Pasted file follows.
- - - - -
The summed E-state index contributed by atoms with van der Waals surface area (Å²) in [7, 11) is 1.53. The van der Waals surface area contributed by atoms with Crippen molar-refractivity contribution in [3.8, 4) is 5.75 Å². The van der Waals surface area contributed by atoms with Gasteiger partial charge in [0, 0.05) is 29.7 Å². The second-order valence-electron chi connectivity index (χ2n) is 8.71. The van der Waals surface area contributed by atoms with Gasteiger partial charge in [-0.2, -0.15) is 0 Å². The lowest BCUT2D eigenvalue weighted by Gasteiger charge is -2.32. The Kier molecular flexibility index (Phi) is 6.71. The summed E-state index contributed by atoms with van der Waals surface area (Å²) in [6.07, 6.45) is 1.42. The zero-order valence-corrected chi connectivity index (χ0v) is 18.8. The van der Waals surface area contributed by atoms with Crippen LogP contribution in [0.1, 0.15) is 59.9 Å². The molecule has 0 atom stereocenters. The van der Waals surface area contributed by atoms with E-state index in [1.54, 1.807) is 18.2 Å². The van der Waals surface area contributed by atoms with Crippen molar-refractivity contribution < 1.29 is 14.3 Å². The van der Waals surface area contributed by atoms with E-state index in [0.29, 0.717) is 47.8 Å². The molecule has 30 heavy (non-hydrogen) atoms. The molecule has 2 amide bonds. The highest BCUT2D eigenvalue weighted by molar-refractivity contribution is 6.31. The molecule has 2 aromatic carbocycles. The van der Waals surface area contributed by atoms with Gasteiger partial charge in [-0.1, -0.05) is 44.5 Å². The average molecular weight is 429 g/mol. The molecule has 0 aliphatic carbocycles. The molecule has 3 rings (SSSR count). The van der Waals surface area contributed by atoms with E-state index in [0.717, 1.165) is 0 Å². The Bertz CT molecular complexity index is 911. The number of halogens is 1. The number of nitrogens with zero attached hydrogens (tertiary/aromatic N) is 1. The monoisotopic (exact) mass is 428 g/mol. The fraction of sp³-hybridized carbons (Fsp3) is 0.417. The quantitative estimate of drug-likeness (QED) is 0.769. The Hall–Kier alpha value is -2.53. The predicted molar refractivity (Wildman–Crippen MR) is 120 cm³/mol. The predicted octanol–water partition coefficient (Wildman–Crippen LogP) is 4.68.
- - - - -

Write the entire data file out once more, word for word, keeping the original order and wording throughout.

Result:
The summed E-state index contributed by atoms with van der Waals surface area (Å²) in [7, 11) is 1.53. The van der Waals surface area contributed by atoms with Crippen molar-refractivity contribution in [3.8, 4) is 5.75 Å². The van der Waals surface area contributed by atoms with Gasteiger partial charge in [0, 0.05) is 29.7 Å². The second-order valence-electron chi connectivity index (χ2n) is 8.71. The van der Waals surface area contributed by atoms with Gasteiger partial charge in [-0.2, -0.15) is 0 Å². The lowest BCUT2D eigenvalue weighted by Gasteiger charge is -2.32. The Kier molecular flexibility index (Phi) is 6.71. The summed E-state index contributed by atoms with van der Waals surface area (Å²) in [6.07, 6.45) is 1.42. The zero-order valence-corrected chi connectivity index (χ0v) is 18.8. The van der Waals surface area contributed by atoms with Crippen LogP contribution in [0.1, 0.15) is 59.9 Å². The molecule has 0 atom stereocenters. The van der Waals surface area contributed by atoms with E-state index in [1.54, 1.807) is 18.2 Å². The van der Waals surface area contributed by atoms with Crippen molar-refractivity contribution < 1.29 is 14.3 Å². The van der Waals surface area contributed by atoms with E-state index in [0.29, 0.717) is 47.8 Å². The molecule has 30 heavy (non-hydrogen) atoms. The molecule has 2 amide bonds. The highest BCUT2D eigenvalue weighted by molar-refractivity contribution is 6.31. The molecule has 2 aromatic carbocycles. The van der Waals surface area contributed by atoms with Gasteiger partial charge in [-0.1, -0.05) is 44.5 Å². The average molecular weight is 429 g/mol. The molecule has 0 aliphatic carbocycles. The molecule has 3 rings (SSSR count). The van der Waals surface area contributed by atoms with E-state index in [0.717, 1.165) is 0 Å². The Bertz CT molecular complexity index is 911. The number of halogens is 1. The number of nitrogens with zero attached hydrogens (tertiary/aromatic N) is 1. The monoisotopic (exact) mass is 428 g/mol. The fraction of sp³-hybridized carbons (Fsp3) is 0.417. The quantitative estimate of drug-likeness (QED) is 0.769. The Hall–Kier alpha value is -2.53. The predicted molar refractivity (Wildman–Crippen MR) is 120 cm³/mol. The predicted octanol–water partition coefficient (Wildman–Crippen LogP) is 4.68.